While feeling spiritual may come naturally to many Catholics during Mass, it can be difficult to maintain that feeling during the week. Like the apostles of Jesus, many Catholics’ faith is often tested by ordinary trials, and a strong foundation in spirituality can help the devout withstand them. One of the best ways to ensure spiritual health is to first understand what spirituality is, and then how to live out those beliefs.
Measuring Your Spiritual Health
Taking a self-checkup of spirituality is important to personal faith formation and development. It provides people with a chance to reflect on what’s going well, and where we can improve. By truly understanding the meaning of life and Catholics’ role in it as children of God, we can live in His love and carry out His charge to us. As we participate in prayerful worship at Mass, share His word, and live by the teachings of Jesus, we, too, grow in faith. But what does being spiritually healthy actually mean? For some, it’s a struggle to feel assured of doing it right.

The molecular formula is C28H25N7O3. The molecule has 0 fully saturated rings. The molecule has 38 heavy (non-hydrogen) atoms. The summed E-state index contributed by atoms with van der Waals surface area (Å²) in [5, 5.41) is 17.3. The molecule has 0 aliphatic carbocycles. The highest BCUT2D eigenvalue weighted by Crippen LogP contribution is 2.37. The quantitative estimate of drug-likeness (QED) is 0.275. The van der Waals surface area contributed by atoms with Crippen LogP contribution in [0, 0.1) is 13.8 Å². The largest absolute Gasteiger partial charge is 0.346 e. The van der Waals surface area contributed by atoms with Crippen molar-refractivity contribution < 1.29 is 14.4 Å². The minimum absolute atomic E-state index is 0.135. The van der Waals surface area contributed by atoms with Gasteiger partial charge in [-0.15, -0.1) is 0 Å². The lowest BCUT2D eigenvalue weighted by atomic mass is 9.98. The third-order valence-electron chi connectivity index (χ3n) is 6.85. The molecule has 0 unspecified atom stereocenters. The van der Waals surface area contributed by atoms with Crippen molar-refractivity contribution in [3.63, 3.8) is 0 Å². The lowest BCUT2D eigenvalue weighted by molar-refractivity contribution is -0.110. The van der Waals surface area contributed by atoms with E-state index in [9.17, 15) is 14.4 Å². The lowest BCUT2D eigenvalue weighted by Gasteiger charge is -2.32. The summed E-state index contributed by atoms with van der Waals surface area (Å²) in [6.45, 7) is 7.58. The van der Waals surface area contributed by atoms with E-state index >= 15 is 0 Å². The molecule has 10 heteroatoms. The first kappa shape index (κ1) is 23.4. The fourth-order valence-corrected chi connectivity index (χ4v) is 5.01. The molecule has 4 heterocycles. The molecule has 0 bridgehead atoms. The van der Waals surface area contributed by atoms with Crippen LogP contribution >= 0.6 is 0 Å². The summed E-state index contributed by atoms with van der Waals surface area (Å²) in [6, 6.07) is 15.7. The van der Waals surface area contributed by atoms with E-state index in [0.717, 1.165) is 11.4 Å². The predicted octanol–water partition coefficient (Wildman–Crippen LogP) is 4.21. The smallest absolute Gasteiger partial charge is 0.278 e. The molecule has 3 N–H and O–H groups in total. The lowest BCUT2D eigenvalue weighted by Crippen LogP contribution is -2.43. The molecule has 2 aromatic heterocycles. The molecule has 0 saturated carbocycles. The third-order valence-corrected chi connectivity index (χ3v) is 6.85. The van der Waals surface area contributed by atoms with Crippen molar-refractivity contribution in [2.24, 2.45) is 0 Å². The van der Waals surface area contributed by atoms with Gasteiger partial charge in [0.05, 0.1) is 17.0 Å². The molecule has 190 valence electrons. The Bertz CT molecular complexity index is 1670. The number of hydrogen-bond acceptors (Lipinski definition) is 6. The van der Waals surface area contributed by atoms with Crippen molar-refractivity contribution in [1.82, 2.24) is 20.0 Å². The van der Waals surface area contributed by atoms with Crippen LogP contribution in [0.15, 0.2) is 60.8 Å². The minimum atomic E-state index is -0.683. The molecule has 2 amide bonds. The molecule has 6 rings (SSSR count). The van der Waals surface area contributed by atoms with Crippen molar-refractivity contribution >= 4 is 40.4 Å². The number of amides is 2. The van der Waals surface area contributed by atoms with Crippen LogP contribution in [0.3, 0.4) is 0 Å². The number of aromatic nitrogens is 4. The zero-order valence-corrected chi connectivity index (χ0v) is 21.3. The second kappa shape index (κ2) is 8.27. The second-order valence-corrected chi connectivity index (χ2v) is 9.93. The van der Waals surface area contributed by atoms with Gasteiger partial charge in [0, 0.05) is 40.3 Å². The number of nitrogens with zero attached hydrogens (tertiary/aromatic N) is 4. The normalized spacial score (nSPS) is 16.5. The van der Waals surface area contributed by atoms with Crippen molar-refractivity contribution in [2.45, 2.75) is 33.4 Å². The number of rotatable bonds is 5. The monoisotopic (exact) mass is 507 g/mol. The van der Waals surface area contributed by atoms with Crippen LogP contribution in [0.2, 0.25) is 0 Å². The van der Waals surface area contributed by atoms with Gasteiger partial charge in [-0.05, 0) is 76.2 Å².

There are several commonly accepted characteristics of spirituality. These include having a purpose in life, and the ability to reflect upon that purpose. Spiritual people generally acknowledge that there are a true right and wrong; they can distinguish between the two, and act in the moral way to pursue what is good and avoid evil. Spiritually healthy people also have a thorough understanding of their beliefs and the ability to put that understanding into words. And finally, people with a strong sense of spirituality carry out regular works of service toward others; in the Bible, Mark 10:45 reads, “For the Son of Man did not come to be served but to serve and to give his life as a ransom for many.” Catholics are quite fortunate to have a road map of sorts to follow in the form of spiritual works of mercy.
Relying on the Spiritual Works of Mercy
The spiritual works of mercy are long-ago established principles of the Christian faith; “So also the faith of itself, if it does not have works, is dead.” (James 2:17). Catholics acknowledge seven works of spiritual mercy. They are to counsel those in doubt, instruct those who are ignorant, admonish those who sin, comfort those in sorrow, forgive others, bear wrongs with patience, and pray for all, including those who have gone before us to meet God. By acting in accordance with these principles, Catholics can live the word of God in their day-to-day lives, growing in spirituality and ever closer to God’s will.
Maintaining a strong sense of spirituality takes care and effort. But Catholics aren’t alone in their struggle. The tradition of spiritual works of mercy provide a framework for living and growing in spirituality according to the principles of the Catholic faith.